CVS Health Corporation (NYSE:CVS) faced several headwinds when it reported third-quarter results in November, including three major hurricanes that hit the southern U.S. and Puerto Rico, negatively impacting the pharmacy services company's sales.
But there were no hurricanes causing problems for CVS Health when it announced fourth-quarter and full-year 2017 results before the market opened on Thursday. This time around, the company even had a bit of wind at its back. Here are the highlights from CVS Health's fourth-quarter update.
CVS Health results: The raw numbers
|$48.39 billion||$45.97 billion||
Net income from continuing operations
|$3.29 billion||$1.71 billion||
Adjusted earnings per share
What happened with CVS Health this quarter?
CVS Health's overall revenue gain stemmed largely from its pharmacy services segment. The business, which includes the company's pharmacy benefits management (PBM) unit, saw fourth-quarter sales jump 9.3% year over year to $34.2 billion. Three key factors drove pharmacy services revenue higher: growth in the segment's pharmacy network volume resulting primarily from new business, higher specialty pharmacy volume, and brand drug price increases.
Fourth-quarter sales for the company's retail/long-term care (LTC) segment increased 0.3% over the prior-year period to $20.9 billion. Although this growth was small, it reflected an improvement from the year-over-year sales decline experienced in the third quarter. A 2.5% increase in store prescriptions combined with brand inflation contributed to the modest fourth-quarter gain. However, the retail/LTC segment continued to face challenges from higher generic dispensing rates and reimbursement pressure.
Cold and flu season appeared to provide a boost to CVS Health's fourth-quarter performance. On the other hand, the company reported that front-store same-store sales declined 0.7% in the period, due largely to softer customer traffic.
Recent U.S. tax reform helped make CVS Health's bottom line look better in the fourth quarter. The company said that it recorded a $1.5 billion benefit associated with tax legislation. CVS Health's adjusted EPS also came in at the high end of its guidance range, thanks in part to its effective tax rate in the quarter being lower than anticipated due to some issues being resolved in the company's favor. The PBM's profit growth was within the prior guidance range, but the retail/LTC segment generated profits a little higher than expected.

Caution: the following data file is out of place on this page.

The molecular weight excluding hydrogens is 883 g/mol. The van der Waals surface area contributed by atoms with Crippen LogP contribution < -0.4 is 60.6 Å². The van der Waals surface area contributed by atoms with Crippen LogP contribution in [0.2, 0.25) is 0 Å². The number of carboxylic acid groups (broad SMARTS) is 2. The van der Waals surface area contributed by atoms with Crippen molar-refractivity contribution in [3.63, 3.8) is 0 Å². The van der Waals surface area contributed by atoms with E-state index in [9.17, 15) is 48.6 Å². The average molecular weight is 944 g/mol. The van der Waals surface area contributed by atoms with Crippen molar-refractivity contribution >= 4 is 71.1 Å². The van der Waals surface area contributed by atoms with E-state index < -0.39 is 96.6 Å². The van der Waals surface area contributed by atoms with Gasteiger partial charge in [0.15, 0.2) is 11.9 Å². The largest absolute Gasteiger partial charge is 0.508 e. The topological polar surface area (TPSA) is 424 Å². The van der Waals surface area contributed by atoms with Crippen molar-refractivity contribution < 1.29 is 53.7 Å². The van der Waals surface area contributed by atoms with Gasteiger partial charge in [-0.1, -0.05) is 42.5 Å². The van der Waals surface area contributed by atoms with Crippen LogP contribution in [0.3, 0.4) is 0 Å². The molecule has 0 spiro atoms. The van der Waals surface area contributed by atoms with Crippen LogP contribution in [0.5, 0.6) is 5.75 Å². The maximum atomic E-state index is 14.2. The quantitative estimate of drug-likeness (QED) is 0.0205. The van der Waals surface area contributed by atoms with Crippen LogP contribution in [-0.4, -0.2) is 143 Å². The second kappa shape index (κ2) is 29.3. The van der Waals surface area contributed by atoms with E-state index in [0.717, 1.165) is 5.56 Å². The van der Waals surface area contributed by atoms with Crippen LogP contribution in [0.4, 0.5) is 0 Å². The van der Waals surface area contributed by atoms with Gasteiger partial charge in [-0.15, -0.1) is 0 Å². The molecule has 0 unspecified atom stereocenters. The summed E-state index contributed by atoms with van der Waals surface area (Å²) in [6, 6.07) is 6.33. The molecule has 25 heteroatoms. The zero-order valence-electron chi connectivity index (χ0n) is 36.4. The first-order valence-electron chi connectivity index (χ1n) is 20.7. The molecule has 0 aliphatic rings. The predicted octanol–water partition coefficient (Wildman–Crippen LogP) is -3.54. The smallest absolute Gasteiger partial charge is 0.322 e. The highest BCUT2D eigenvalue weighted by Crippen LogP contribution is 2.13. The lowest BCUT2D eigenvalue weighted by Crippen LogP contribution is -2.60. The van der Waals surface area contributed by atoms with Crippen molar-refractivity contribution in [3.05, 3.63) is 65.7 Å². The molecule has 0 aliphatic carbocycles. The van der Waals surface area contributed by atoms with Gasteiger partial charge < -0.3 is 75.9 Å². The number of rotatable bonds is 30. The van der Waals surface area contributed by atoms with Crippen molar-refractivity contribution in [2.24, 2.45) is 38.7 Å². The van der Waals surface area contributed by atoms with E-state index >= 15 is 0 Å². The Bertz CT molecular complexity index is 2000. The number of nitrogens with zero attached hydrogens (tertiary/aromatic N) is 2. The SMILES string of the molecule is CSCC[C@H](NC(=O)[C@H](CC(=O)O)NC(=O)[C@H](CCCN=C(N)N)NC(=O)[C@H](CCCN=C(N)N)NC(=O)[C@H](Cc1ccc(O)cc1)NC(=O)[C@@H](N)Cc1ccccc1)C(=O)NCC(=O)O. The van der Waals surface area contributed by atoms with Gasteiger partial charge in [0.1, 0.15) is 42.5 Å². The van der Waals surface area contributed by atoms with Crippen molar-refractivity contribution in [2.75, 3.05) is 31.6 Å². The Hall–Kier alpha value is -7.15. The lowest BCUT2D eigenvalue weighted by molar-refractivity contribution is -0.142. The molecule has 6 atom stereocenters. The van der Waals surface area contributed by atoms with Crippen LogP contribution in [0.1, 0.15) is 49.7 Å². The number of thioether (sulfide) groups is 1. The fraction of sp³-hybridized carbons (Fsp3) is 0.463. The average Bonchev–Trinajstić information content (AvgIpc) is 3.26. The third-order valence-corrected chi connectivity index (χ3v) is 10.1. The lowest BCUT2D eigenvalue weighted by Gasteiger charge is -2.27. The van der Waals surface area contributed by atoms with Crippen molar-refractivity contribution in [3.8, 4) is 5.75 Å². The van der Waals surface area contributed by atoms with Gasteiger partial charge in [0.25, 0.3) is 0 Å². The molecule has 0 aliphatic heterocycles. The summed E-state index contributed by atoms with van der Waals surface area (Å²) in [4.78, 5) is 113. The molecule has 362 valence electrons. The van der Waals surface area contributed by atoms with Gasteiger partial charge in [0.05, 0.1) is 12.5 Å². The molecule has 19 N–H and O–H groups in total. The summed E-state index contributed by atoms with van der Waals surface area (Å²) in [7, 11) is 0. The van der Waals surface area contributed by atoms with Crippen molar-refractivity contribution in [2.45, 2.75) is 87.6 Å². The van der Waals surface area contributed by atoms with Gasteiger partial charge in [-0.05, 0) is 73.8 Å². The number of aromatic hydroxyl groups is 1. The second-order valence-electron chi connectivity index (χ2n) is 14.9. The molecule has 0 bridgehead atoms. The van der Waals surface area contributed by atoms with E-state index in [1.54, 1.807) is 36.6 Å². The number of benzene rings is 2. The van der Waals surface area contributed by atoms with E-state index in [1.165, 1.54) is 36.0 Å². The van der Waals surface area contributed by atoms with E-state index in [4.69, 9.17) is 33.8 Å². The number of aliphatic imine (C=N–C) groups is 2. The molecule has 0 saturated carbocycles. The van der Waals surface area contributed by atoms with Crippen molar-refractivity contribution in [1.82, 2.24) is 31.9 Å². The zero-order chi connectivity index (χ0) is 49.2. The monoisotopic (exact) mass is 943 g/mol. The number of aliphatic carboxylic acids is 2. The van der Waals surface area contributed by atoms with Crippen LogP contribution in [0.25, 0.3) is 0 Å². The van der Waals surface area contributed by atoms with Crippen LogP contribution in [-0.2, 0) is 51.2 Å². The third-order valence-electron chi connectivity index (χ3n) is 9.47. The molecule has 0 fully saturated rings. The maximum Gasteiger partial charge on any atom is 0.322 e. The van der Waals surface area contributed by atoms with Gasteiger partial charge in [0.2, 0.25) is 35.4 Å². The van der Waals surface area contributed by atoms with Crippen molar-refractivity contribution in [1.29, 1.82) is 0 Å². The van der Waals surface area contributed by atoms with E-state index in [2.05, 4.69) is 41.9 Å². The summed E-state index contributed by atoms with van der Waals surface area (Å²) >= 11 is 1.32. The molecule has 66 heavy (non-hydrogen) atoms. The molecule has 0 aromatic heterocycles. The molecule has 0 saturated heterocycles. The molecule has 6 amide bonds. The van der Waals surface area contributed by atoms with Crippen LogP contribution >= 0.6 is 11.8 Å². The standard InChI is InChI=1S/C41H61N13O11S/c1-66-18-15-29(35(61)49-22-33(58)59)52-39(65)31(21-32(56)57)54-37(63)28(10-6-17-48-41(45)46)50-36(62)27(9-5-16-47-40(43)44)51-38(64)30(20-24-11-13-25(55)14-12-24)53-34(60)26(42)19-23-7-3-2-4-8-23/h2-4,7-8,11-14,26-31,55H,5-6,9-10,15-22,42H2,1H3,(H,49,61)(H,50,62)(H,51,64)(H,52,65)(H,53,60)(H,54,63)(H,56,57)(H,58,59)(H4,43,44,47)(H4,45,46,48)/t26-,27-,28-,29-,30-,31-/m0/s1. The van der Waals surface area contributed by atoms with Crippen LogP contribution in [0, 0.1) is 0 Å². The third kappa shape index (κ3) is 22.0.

What management had to say
CVS Health CEO Larry Merlo said, "In 2017, we delivered on the four-point plan we set in place to return to more robust levels of growth. Our position in the evolving healthcare landscape is stronger than ever before, and we remain confident in our model and in our ability to make healthcare more affordable, more accessible and more effective."
We enter 2018 with the foundation to propel us to win across all of our businesses. I'm very pleased with the strong PBM selling season we had, with gross client wins of $6.2 billion, and our retail collaborations are expected to drive solid performance in our pharmacies. I'm also pleased with the progress we've made in providing superior value for patients, payors, and providers, and we look forward to the opportunities ahead to improve upon our progress.
Tax reform should definitely help CVS Health in 2018. The company thinks that reduction in tax expenses should provide an extra $1.2 billion. CVS Health plans to use at least half of its tax benefit on reducing debt. The company also intends to use the money to increase salaries and benefits, invest in data analytics and care management solutions, and pilot new service offerings at its stores.
These investments and increased spending caused CVS to lower its adjusted operating profit growth outlook for 2018 from 1%-4% to a decline of 1.5% to a gain of 1.5%. The company expects full-year 2018 net revenue growth between 0.75% and 2.5%.
The biggest thing for investors to watch in the coming months, of course, is what happens with CVS Health's planned acquisition of Aetna (NYSE:AET). There are both pros and cons to this deal for shareholders. The main question is how regulators will view the acquisition. It's likely that CVS Health will face intense scrutiny.
In the meantime, the prospect of buying Aetna will impact CVS Health shareholders regardless of what regulators decide. CVS Health suspended all share repurchases and isn't hiking its dividend in anticipation of the deal going through.